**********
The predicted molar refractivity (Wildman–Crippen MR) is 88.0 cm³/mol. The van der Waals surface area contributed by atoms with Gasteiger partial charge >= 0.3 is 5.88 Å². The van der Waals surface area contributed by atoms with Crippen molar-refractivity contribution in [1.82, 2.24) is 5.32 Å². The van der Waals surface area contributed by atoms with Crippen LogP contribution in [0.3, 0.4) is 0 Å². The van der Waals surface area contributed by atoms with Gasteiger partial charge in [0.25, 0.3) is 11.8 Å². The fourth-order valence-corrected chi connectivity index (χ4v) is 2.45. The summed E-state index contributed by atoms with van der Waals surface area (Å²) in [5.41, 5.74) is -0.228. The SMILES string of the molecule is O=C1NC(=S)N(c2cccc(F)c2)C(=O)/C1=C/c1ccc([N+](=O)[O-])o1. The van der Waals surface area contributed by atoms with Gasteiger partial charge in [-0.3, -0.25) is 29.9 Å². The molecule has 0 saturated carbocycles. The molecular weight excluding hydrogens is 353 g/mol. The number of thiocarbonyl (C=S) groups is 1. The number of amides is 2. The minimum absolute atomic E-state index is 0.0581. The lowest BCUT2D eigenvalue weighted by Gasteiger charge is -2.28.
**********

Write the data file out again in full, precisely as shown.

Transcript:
The predicted molar refractivity (Wildman–Crippen MR) is 88.0 cm³/mol. The van der Waals surface area contributed by atoms with Gasteiger partial charge >= 0.3 is 5.88 Å². The van der Waals surface area contributed by atoms with Crippen molar-refractivity contribution in [1.82, 2.24) is 5.32 Å². The van der Waals surface area contributed by atoms with Crippen LogP contribution in [0.3, 0.4) is 0 Å². The van der Waals surface area contributed by atoms with Gasteiger partial charge in [0.25, 0.3) is 11.8 Å². The fourth-order valence-corrected chi connectivity index (χ4v) is 2.45. The summed E-state index contributed by atoms with van der Waals surface area (Å²) in [5.41, 5.74) is -0.228. The SMILES string of the molecule is O=C1NC(=S)N(c2cccc(F)c2)C(=O)/C1=C/c1ccc([N+](=O)[O-])o1. The van der Waals surface area contributed by atoms with Gasteiger partial charge in [-0.3, -0.25) is 29.9 Å². The molecule has 0 saturated carbocycles. The molecular weight excluding hydrogens is 353 g/mol. The number of thiocarbonyl (C=S) groups is 1. The number of amides is 2. The minimum absolute atomic E-state index is 0.0581. The lowest BCUT2D eigenvalue weighted by Gasteiger charge is -2.28.